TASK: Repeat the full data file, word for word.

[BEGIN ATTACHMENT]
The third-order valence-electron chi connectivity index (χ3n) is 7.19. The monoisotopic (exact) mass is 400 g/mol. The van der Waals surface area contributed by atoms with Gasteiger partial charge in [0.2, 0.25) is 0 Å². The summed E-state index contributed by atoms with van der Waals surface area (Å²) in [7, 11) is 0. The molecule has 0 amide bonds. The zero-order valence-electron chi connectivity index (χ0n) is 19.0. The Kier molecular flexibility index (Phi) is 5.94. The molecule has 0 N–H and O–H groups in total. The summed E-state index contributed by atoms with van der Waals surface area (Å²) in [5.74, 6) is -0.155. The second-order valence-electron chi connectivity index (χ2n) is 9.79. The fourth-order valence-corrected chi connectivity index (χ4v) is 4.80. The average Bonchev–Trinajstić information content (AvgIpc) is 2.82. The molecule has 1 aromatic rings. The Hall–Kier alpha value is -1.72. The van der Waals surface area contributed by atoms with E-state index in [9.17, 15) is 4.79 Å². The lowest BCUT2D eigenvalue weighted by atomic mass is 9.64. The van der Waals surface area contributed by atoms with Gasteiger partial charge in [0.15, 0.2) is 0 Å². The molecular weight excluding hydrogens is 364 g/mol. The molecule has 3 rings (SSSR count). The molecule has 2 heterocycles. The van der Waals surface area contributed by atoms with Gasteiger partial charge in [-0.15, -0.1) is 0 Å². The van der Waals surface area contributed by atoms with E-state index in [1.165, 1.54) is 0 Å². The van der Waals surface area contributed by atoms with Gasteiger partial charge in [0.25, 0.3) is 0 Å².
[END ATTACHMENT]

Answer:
The third-order valence-electron chi connectivity index (χ3n) is 7.19. The monoisotopic (exact) mass is 400 g/mol. The van der Waals surface area contributed by atoms with Gasteiger partial charge in [0.2, 0.25) is 0 Å². The summed E-state index contributed by atoms with van der Waals surface area (Å²) in [7, 11) is 0. The molecule has 0 amide bonds. The zero-order valence-electron chi connectivity index (χ0n) is 19.0. The Kier molecular flexibility index (Phi) is 5.94. The molecule has 0 N–H and O–H groups in total. The summed E-state index contributed by atoms with van der Waals surface area (Å²) in [5.74, 6) is -0.155. The second-order valence-electron chi connectivity index (χ2n) is 9.79. The fourth-order valence-corrected chi connectivity index (χ4v) is 4.80. The average Bonchev–Trinajstić information content (AvgIpc) is 2.82. The molecule has 1 aromatic rings. The Hall–Kier alpha value is -1.72. The van der Waals surface area contributed by atoms with E-state index in [9.17, 15) is 4.79 Å². The lowest BCUT2D eigenvalue weighted by atomic mass is 9.64. The van der Waals surface area contributed by atoms with Gasteiger partial charge in [0.15, 0.2) is 0 Å². The molecular weight excluding hydrogens is 364 g/mol. The molecule has 3 rings (SSSR count). The molecule has 2 heterocycles. The van der Waals surface area contributed by atoms with Gasteiger partial charge in [-0.15, -0.1) is 0 Å². The van der Waals surface area contributed by atoms with E-state index in [1.165, 1.54) is 0 Å². The van der Waals surface area contributed by atoms with Gasteiger partial charge in [0.25, 0.3) is 0 Å².